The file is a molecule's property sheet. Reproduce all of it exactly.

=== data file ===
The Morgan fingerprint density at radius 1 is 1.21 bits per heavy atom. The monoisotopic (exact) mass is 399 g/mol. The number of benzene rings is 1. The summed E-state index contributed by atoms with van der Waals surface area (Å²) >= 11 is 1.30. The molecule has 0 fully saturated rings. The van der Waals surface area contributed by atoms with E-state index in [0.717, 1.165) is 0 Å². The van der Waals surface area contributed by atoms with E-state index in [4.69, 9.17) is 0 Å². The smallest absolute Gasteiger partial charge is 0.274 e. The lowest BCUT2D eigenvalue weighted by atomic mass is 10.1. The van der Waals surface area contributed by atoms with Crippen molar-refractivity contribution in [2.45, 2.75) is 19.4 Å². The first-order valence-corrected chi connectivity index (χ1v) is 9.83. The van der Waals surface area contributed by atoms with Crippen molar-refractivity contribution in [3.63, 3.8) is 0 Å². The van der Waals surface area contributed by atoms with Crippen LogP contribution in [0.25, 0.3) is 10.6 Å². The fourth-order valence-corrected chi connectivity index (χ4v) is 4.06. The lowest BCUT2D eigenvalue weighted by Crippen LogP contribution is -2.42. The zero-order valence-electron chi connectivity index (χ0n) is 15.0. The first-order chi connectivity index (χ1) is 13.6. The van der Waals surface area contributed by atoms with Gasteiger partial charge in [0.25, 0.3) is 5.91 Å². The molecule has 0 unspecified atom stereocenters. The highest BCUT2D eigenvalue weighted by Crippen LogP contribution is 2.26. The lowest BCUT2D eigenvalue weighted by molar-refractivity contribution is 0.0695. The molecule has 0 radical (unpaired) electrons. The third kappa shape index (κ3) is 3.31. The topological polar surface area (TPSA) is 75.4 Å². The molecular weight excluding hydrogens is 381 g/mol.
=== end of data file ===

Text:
The Morgan fingerprint density at radius 1 is 1.21 bits per heavy atom. The monoisotopic (exact) mass is 399 g/mol. The number of benzene rings is 1. The summed E-state index contributed by atoms with van der Waals surface area (Å²) >= 11 is 1.30. The molecule has 0 fully saturated rings. The van der Waals surface area contributed by atoms with E-state index in [0.717, 1.165) is 0 Å². The van der Waals surface area contributed by atoms with E-state index in [4.69, 9.17) is 0 Å². The smallest absolute Gasteiger partial charge is 0.274 e. The lowest BCUT2D eigenvalue weighted by atomic mass is 10.1. The van der Waals surface area contributed by atoms with Crippen molar-refractivity contribution in [2.45, 2.75) is 19.4 Å². The first-order valence-corrected chi connectivity index (χ1v) is 9.83. The van der Waals surface area contributed by atoms with Crippen molar-refractivity contribution in [3.63, 3.8) is 0 Å². The van der Waals surface area contributed by atoms with Crippen LogP contribution in [0.25, 0.3) is 10.6 Å². The fourth-order valence-corrected chi connectivity index (χ4v) is 4.06. The lowest BCUT2D eigenvalue weighted by Crippen LogP contribution is -2.42. The zero-order valence-electron chi connectivity index (χ0n) is 15.0. The first-order chi connectivity index (χ1) is 13.6. The van der Waals surface area contributed by atoms with Gasteiger partial charge in [0.25, 0.3) is 5.91 Å². The molecule has 0 unspecified atom stereocenters. The highest BCUT2D eigenvalue weighted by Crippen LogP contribution is 2.26. The lowest BCUT2D eigenvalue weighted by molar-refractivity contribution is 0.0695. The molecule has 0 radical (unpaired) electrons. The third kappa shape index (κ3) is 3.31. The topological polar surface area (TPSA) is 75.4 Å². The molecular weight excluding hydrogens is 381 g/mol.